Usual scenario for Paraguay: where will the goals come from?
Gerardo Martino saw the signs in the previous Copa. A year earlier he had taken Paraguay to their first World Cup quarter-final; now they went all the way to the Final of the 2011 Copa – albeit without winning a single game. The coach understood that he had taken that team as far as he could and he resigned soon after a 3-0 defeat by Germany.
His replacement, Francisco Arce, made the mistake of trying to change too much too soon. Paraguay made a dreadful start to the 2014 World Cup qualifiers and never recovered. They finished bottom of the table, and after four consecutive finals had to sit out the one held on their doorstep.
And so, this year, Ramon Diaz has been appointed in a bid to get the team back on track. Like Martino, he is an Argentinian, but unlike his countryman he has no experience of Paraguayan club football. With limited time in which to keep track of players strewn all over the world, it is little wonder that Diaz says this job is “the biggest challenge of my career”.
He has wisely retained an experienced core of players in key positions down the spine of the team, but there could be a problem up front.
As it may be too much to expect Roque Santa Cruz to haul his battered body through yet another Copa, Lucas Barrios was recalled in March. But he looks a shadow of the man who led the line in the 2010 World Cup, so Diaz faces the traditional headache of Paraguay’s national coach: where will the goals come from?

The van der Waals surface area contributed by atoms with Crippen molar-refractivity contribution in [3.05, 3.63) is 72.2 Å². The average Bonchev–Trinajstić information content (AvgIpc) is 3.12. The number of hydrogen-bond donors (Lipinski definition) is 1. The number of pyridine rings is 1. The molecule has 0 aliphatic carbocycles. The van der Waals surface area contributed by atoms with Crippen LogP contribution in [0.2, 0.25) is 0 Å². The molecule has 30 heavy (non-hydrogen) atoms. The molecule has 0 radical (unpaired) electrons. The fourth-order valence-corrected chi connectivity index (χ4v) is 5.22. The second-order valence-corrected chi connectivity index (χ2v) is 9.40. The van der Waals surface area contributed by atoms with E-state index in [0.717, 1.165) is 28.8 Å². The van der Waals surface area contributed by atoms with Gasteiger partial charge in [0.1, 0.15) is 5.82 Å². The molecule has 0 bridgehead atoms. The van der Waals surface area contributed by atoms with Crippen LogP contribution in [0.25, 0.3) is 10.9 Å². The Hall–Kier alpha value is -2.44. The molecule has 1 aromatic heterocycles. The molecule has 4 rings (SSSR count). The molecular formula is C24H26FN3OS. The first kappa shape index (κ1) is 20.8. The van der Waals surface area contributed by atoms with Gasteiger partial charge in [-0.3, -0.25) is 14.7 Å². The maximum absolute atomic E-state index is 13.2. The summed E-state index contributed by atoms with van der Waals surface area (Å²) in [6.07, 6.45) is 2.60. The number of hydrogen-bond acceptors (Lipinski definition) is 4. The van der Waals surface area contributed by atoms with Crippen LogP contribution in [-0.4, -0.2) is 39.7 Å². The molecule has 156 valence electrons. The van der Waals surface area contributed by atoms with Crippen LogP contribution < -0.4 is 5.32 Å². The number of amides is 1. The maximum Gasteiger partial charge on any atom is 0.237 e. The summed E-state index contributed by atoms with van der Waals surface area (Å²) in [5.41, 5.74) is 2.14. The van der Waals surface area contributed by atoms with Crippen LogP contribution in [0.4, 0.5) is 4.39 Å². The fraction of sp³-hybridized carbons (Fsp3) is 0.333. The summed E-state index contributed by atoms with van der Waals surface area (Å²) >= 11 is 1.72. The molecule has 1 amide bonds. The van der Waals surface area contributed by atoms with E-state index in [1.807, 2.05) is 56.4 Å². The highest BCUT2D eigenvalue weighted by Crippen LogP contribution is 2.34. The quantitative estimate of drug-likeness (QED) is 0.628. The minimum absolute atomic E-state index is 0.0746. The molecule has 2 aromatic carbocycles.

HOW THEY LINE UP
“We’re going to respect two things,” says coach Ramon Diaz. “Play well and play for the points when necessary.”
As under Gerardo Martino, Diaz will attempt to build a side that can both take the initiative, and sit back and defend with typical Paraguayan resilience. In the friendlies at the end of March he had a look at two systems: a 4-3-3 with hard working wingers against Costa Rica, and 3-4-1-2 against Mexico – with the holding midfielder replaced by a third centre-back and a playmaker introduced in place of one
of the wingers.
The problem in both games was that they failed to score …
Paulo DA SILVA
Age 35 (01.02.80)
Paraguay’s most- capped player is still going strong as the solid, stocky organiser of the defence. He requires just one more game to complete 50 World Cup qualifiers.
Age 28 (02.05.87)
Classy defender who can play anywhere along the back line and is seemingly destined to take over from Da Silva as the defensive organiser. Carries a threat from set pieces.
Age 25 (22.05.90)
Barrel-chested midfielder with strength, lung power and a useful left foot. Can operate centrally or wide – and even at left-back, where he made his senior international debut.
Age 22 (04.07.92)
May not start as he has struggled since moving to Racing, but as a playmaker, his ability to surge forward and shoot from range could be a useful part of the team’s attacking play.
Age 27 (18.06.87)
Argentina-born striker who was recently naturalised and rapidly called up to the squad at the end of March. Stocky and strong, he can play in a wide or central attacking role.
Age 55 (29.08.59)
Ex-Argentina striker whose coaching career is most associated with River Plate but who also had a brief spell in charge of Oxford United. Appointed to his current post in December 2014.
Jun 13 Argentina v Paraguay La Serena
Jun 16 Paraguay v Jamaica Antofagasta
Jun 20 Uruguay v Paraguay La Serena
BEST PERFORMANCE: Winners in 1953 and 1979 (twice)
PERFORMANCE LAST TIME: Runners-up